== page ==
Personal Injury

Long-term disability insurance part 1: the basics

By Staff

In part one of a four-part series on long-term disability insurance, Toronto personal injury and disability lawyer Nainesh Kotak explains some of the lesser-known facts about applying and qualifying for benefits.

Workers should prepare themselves for the long haul when applying for long-term disability (LTD) benefits, Toronto personal injury and disability lawyer Nainesh Kotak tells

Kotak, principal of Kotak Personal Injury Law, says few people give much thought to their LTD coverage until a medical condition renders them unable to work.

While most LTD insurance plans are group policies provided by employers, Kotak explains that they can also be purchased privately.

“We tend to see more litigation in the group policy realm than the private ones, which are often issued to professionals and executives, and where insurance companies seem to pay out more readily,” he says.

Each policy will set its own definitions, coverage and benefit rates, usually based on a percentage of the holder’s income. However, Kotak says the typical policy breaks down into two parts:

For the first two years, policyholders are covered as long as they can convince their insurers that they are unable to perform the duties of their own job as a result of their disability.

But the test shifts at the two-year mark, requiring them to show that they are totally disabled from performing any type of work in order to continue receiving benefits.

“That’s a harder test to meet,” says Kotak, who explains that workers may be required to perform different work from their original duties, so long as they are qualified for it in terms of education, skills or experience.

For example, he says a person physically disabled by an injury at work may be able to perform lighter work or sedentary tasks.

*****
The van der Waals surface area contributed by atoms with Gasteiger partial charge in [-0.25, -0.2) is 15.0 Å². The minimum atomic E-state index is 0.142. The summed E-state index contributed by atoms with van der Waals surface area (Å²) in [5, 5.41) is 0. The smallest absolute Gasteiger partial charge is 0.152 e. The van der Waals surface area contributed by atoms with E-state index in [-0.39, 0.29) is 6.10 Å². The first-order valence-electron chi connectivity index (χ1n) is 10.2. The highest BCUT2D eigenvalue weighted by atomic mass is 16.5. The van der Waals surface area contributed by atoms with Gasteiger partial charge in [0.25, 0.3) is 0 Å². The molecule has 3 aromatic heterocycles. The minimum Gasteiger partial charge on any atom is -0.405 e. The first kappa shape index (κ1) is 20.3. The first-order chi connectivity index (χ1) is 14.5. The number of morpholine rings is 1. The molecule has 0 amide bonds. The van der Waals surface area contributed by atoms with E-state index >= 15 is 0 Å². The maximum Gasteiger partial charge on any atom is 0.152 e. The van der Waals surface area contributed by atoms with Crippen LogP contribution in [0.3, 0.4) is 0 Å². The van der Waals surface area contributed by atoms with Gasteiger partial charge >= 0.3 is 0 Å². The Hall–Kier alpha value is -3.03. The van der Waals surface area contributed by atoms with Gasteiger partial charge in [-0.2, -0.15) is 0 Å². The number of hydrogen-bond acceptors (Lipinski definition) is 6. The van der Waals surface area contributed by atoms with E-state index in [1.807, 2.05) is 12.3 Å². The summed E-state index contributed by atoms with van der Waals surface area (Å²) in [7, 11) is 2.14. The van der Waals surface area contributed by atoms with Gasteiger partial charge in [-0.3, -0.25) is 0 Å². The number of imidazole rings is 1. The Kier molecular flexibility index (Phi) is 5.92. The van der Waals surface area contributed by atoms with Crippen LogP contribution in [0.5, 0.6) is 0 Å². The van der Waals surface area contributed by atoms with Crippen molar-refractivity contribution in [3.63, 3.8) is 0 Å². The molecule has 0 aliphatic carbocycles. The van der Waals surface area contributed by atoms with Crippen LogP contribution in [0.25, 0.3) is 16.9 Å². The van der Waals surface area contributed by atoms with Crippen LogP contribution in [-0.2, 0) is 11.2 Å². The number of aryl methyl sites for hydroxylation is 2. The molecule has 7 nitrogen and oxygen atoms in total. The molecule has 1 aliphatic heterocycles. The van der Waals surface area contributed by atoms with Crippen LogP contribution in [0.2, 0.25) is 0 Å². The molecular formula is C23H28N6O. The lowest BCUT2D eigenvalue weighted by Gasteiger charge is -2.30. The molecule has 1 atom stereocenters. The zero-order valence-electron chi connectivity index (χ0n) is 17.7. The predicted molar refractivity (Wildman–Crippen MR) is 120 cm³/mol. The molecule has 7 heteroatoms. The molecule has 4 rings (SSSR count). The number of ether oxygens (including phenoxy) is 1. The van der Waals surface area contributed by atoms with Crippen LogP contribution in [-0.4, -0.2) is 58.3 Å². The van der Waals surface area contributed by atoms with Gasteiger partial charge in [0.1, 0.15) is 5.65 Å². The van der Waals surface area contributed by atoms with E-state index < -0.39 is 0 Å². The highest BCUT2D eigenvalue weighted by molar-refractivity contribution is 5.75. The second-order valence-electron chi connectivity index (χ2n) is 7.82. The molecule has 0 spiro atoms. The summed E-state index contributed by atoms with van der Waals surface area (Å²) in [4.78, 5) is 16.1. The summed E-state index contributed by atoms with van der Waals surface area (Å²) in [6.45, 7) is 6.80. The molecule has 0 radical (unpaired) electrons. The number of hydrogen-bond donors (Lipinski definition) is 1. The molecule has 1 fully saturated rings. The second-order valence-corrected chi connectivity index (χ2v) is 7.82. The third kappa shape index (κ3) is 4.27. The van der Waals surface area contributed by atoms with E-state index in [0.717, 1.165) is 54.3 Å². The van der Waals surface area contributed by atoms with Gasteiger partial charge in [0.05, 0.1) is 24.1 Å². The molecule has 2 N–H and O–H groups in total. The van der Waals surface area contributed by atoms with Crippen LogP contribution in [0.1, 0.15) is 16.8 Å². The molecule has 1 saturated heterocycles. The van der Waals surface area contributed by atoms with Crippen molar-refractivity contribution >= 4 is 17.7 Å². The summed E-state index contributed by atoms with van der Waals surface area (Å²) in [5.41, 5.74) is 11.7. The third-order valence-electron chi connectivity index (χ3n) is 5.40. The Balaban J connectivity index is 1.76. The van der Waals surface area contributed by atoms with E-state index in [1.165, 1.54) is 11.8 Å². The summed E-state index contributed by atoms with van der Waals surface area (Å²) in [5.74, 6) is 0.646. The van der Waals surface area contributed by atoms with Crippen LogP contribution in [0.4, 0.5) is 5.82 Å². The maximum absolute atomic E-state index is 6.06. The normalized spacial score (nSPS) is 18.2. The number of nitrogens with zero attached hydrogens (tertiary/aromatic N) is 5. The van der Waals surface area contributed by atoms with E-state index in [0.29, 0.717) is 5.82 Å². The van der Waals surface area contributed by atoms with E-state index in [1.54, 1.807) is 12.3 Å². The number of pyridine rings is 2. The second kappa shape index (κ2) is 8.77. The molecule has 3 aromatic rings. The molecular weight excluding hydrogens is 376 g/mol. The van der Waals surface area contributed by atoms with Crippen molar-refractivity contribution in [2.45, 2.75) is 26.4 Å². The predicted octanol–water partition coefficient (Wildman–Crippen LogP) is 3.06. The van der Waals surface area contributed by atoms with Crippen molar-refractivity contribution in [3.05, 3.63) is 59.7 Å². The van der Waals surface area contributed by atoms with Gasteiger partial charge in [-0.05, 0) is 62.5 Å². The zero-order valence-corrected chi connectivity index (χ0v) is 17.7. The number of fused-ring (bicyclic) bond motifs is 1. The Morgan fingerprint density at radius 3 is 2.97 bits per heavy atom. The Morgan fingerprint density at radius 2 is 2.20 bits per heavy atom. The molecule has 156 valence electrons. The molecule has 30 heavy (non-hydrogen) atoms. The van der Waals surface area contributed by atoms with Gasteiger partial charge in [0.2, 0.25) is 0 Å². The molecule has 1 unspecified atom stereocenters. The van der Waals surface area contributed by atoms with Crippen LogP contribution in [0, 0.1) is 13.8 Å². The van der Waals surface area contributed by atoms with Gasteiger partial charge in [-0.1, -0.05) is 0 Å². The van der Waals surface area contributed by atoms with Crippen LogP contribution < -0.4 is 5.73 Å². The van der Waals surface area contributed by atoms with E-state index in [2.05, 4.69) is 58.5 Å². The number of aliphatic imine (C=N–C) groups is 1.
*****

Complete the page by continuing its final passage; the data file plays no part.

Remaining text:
In general, Kotak says applicants are most likely to retain entitlement to LTD benefits for more than two years if there is both a physical and psychological element to their injuries.

Following an accident or the onset of a medical condition, Kotak says most employees will start out on their employer’s short-term disability plan. However, when the time comes to apply for LTD benefits, he says they will need to complete three key forms:

  • Applicant’s statement: The insured person describes their situation and disability in this document in their own words.

  • Employer’s statement: This document includes information such as the worker’s last day of work, salary, job duties and title.

  • Physician’s statement: Most crucially, the applicant’s treating doctor details the person’s diagnosis, prognosis, as well as any medications they are already taking.

From there, Kotak says the focus switches to the insurer, which will make its own adjudication about whether the application has met the test for disability.

Stay tuned for part two where Kotak will discuss what individuals should do when faced with a denial by their insurer.

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